Both fighters take risks in catchweight bouts
Kelly Pavlik's rematch with Jermain Taylor marks the return of catchweight bouts -- fights in which the boxers meet at an agreed weight. Graham Houston takes a look at some of the more prominent catchweight matches in boxing history.
Joe Gans D20 Joe Walcott -- San Francisco, Sept. 30, 1904Lightweight champion Joe Gans was the master boxer while welterweight champion Joe Walcott was an aggressive fighter whose nickname, The Barbados Demon, had been well-earned. The shorter, much heavier-set Walcott was required to make 138 pounds at an unusual ringside weigh-in and according to the San Francisco Bulletin "saved his forfeit money by a very slight fraction" although the actual weights were not reported. There were hints that the boxers might not go all out, but referee Jack Welch visited both men and reassuringly told the Bulletin: "I think the contest will be the best and squarest ever pulled off in San Francisco." Welch was not far wrong, with the Bulletin reporting: "It was a great fight. Gans was the clever ring mechanic. Walcott was the same old Barbadoes [sic] hurricane. He carried the fight to Gans from the start and didn't seem to mind the facers that would either have slowed up the average fighter or put him out of commission." When Welch signaled a draw the crowd booed, believing that Gans had won. Walcott, the Bulletin reported, was "tickled to death with the verdict and sprang forward and shook the referee's hand."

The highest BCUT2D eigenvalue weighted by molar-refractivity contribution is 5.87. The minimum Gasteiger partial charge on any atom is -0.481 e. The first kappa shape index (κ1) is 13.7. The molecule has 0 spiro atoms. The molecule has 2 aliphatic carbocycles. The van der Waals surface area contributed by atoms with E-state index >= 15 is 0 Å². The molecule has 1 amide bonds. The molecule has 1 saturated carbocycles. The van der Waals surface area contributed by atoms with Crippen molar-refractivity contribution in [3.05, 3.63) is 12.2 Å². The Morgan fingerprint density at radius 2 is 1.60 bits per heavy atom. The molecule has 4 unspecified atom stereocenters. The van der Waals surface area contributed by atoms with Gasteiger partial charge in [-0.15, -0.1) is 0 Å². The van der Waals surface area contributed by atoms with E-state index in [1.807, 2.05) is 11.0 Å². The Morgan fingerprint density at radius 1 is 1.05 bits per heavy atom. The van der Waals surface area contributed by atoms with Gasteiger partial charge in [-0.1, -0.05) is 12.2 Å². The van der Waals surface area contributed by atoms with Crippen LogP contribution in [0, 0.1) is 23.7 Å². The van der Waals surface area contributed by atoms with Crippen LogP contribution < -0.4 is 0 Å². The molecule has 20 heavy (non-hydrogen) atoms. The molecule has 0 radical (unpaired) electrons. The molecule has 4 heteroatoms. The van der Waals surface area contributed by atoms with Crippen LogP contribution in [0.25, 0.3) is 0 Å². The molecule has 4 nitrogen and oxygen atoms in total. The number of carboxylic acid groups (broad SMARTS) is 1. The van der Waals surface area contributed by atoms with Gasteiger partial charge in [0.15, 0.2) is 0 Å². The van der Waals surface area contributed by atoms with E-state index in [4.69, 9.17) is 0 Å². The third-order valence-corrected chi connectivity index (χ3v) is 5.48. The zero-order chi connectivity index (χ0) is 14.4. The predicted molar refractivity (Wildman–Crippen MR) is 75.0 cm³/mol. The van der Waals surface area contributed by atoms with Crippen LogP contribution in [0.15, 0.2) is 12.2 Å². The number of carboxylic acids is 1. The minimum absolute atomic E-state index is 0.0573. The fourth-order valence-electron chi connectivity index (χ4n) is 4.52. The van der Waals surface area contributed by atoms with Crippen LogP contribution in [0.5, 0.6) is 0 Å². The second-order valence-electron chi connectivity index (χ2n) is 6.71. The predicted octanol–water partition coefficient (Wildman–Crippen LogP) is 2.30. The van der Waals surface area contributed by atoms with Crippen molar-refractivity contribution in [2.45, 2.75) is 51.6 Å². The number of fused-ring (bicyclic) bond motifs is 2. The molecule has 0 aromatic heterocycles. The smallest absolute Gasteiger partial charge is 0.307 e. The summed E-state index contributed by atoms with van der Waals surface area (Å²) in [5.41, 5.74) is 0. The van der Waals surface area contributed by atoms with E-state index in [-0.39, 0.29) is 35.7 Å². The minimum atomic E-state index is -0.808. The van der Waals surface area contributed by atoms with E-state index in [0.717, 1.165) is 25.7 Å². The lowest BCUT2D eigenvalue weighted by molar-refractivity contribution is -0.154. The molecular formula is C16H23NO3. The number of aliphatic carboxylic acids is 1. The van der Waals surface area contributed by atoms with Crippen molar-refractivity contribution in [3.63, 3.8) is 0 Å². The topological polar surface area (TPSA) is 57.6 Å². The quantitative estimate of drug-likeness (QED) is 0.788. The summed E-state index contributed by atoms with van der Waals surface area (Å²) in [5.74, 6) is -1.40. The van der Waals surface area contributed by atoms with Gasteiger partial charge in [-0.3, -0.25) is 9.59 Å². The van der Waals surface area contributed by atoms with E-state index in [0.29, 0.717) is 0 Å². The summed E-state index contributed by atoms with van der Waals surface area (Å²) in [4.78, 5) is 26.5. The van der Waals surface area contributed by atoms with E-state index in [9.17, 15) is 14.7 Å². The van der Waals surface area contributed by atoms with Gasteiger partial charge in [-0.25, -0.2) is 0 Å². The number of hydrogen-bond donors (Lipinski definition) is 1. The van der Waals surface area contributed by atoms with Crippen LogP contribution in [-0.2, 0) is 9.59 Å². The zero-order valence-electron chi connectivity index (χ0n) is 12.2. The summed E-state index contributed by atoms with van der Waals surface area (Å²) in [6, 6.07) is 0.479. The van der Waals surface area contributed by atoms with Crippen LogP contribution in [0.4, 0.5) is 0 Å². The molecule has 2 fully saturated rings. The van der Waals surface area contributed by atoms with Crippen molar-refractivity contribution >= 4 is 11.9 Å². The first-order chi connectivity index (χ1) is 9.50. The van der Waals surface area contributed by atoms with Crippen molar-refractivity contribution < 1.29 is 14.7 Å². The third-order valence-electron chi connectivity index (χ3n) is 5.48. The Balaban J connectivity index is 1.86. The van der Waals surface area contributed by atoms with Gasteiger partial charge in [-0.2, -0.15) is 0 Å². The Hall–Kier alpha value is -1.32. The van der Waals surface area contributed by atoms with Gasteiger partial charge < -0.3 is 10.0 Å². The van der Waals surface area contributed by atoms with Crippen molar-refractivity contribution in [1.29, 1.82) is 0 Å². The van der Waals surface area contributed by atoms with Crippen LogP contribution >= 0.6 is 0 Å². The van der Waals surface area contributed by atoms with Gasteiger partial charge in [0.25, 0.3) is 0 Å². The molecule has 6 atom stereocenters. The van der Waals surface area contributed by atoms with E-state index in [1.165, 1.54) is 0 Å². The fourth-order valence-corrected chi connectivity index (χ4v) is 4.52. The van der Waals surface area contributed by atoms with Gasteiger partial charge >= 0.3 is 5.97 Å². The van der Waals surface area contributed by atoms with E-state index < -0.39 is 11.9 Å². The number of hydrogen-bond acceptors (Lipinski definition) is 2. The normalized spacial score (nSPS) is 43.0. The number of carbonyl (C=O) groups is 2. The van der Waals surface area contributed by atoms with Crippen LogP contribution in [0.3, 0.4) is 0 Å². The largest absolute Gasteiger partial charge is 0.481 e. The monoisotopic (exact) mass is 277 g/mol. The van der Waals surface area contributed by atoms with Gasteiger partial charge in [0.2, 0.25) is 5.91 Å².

Jimmy McLarnin W10 Pancho Villa -- Emeryville, Calif., July 4, 1925Belfast-born, Canadian-raised Jimmy McLarnin was an up-and-coming featherweight prospect when he faced flyweight champion Pancho Villa in a catchweight bout. Filipino Villa had the experience, but the 18-year-old McLarnin had youth and physical advantages in his favor. McLarnin weighed 122 pounds to Villa's 114 according to the Vancouver Sun (although the online source BoxRec.com lists each man as one pound lighter). Boxing enthusiasts thought that Villa would win "not so much because of his punching ability or ruggedness but because of his experience," the Sun reported. But McLarnin clearly outscored Villa, with the Sun reporting: "The dark-haired, short-armed fighting demon from the Philippines, the boss of the flyweights, could not penetrate the McLarnin defense. Jimmy smiled through the 10 rounds, fought carefully and didn't let the champion gain an advantage."